New policy announced at Marinas19 Conference in Southport
The Australian Marinas Industries Association (MIA) has joined the global fight against plastic waste by announcing at its Marinas19 Conference a new policy aimed at eliminating single-use plastics in the country’s marinas. The conference, held every two years, ran from May 27-28 at the Sea World Resort in Southport on Australia’s Gold Coast. Around 300 delegates attended the event.
Andrew Chapman, MIA president, highlighted the major problem of degradation of our marine environment caused through single-use plastics and he launched the MIA’s policy on the elimination of them. “MIA is committed to providing industry leadership to eliminate single-use plastics by 2025 at MIA member marinas through education and information leading to changed business practices and recycling,” he said.
Chapman strongly encouraged marinas to sign up and pledge their support for this policy at the conference or via the MIA website.
Delegates were also given a preview of the just-released Club Marina Extreme Weather Preparedness course – a 90-minute online training course responding to the increase in extreme weather events around the world. Based on recent case studies, the course outlines best practices in preparing for extreme weather for both marinas and for the owners of boats within marinas. The course can be purchased by anyone off the MIA website.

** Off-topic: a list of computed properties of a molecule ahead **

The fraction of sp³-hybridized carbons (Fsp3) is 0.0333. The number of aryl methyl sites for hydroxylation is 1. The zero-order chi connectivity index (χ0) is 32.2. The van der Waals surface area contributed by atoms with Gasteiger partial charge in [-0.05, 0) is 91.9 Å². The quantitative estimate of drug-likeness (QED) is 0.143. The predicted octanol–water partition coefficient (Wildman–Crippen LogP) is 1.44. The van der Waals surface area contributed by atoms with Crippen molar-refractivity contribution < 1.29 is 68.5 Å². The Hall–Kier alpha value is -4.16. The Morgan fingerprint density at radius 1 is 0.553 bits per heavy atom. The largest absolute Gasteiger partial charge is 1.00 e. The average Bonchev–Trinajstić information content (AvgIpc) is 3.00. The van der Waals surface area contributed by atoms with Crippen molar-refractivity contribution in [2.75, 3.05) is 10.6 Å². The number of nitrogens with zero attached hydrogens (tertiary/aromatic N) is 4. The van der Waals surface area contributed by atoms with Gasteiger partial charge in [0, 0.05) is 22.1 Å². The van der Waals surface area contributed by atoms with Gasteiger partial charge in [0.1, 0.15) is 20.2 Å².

Marinas19 had 32 companies participating in the supporting trade exhibition to the conference, a sell-out of the available space.
MIA CEO Colin Bransgrove said: “Demand for booth space was particularly strong from international companies this year. There is growing recognition from North America and Europe that MIA provides an effective conduit into the marina industry across the Asia, Australia and New Zealand regions.”
The conference included 31 plenary and break-out sessions over two days. On the third day, 100 delegates participated in a detailed study tour of waterways management and the two largest boatyards on the Gold Coast.